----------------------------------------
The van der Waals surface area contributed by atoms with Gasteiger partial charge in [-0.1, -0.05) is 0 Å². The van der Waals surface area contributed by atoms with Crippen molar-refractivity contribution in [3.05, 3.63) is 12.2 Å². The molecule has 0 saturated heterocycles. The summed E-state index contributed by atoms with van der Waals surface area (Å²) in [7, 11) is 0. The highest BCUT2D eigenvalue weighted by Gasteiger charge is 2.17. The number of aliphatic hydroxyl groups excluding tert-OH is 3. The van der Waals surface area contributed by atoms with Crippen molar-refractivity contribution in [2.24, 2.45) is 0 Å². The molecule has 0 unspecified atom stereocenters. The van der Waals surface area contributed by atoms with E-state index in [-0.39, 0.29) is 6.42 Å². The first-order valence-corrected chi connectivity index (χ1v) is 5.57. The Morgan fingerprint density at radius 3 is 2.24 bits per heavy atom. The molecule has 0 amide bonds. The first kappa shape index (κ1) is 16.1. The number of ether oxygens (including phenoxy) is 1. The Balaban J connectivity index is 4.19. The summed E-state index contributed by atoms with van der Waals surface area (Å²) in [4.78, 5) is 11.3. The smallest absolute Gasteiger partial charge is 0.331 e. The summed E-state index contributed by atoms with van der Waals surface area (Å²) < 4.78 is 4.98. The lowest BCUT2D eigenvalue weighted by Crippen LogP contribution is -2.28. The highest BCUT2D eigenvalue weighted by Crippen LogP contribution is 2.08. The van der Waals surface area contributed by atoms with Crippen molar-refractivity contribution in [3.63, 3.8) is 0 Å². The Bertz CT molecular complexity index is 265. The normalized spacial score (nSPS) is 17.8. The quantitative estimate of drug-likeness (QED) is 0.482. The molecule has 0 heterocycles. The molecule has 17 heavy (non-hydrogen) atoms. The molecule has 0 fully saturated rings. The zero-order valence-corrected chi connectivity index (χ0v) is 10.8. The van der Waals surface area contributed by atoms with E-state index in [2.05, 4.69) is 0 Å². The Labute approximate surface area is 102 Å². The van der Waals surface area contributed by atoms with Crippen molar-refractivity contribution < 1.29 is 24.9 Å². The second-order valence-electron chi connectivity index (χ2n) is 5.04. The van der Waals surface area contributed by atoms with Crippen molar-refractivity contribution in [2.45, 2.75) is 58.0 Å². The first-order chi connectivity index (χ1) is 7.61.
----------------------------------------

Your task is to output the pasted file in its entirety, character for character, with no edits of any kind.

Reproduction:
The van der Waals surface area contributed by atoms with Gasteiger partial charge in [-0.1, -0.05) is 0 Å². The van der Waals surface area contributed by atoms with Crippen molar-refractivity contribution in [3.05, 3.63) is 12.2 Å². The molecule has 0 saturated heterocycles. The summed E-state index contributed by atoms with van der Waals surface area (Å²) in [7, 11) is 0. The highest BCUT2D eigenvalue weighted by Gasteiger charge is 2.17. The number of aliphatic hydroxyl groups excluding tert-OH is 3. The van der Waals surface area contributed by atoms with Crippen molar-refractivity contribution in [2.24, 2.45) is 0 Å². The molecule has 0 unspecified atom stereocenters. The van der Waals surface area contributed by atoms with E-state index in [-0.39, 0.29) is 6.42 Å². The first-order valence-corrected chi connectivity index (χ1v) is 5.57. The Morgan fingerprint density at radius 3 is 2.24 bits per heavy atom. The molecule has 0 amide bonds. The first kappa shape index (κ1) is 16.1. The number of ether oxygens (including phenoxy) is 1. The Balaban J connectivity index is 4.19. The summed E-state index contributed by atoms with van der Waals surface area (Å²) in [4.78, 5) is 11.3. The smallest absolute Gasteiger partial charge is 0.331 e. The summed E-state index contributed by atoms with van der Waals surface area (Å²) < 4.78 is 4.98. The lowest BCUT2D eigenvalue weighted by Crippen LogP contribution is -2.28. The highest BCUT2D eigenvalue weighted by Crippen LogP contribution is 2.08. The van der Waals surface area contributed by atoms with Crippen molar-refractivity contribution in [3.63, 3.8) is 0 Å². The Bertz CT molecular complexity index is 265. The normalized spacial score (nSPS) is 17.8. The quantitative estimate of drug-likeness (QED) is 0.482. The molecule has 0 heterocycles. The molecule has 17 heavy (non-hydrogen) atoms. The molecule has 0 fully saturated rings. The zero-order valence-corrected chi connectivity index (χ0v) is 10.8. The van der Waals surface area contributed by atoms with E-state index in [2.05, 4.69) is 0 Å². The Labute approximate surface area is 102 Å². The van der Waals surface area contributed by atoms with Crippen molar-refractivity contribution < 1.29 is 24.9 Å². The second-order valence-electron chi connectivity index (χ2n) is 5.04. The van der Waals surface area contributed by atoms with Crippen molar-refractivity contribution in [2.45, 2.75) is 58.0 Å². The first-order chi connectivity index (χ1) is 7.61.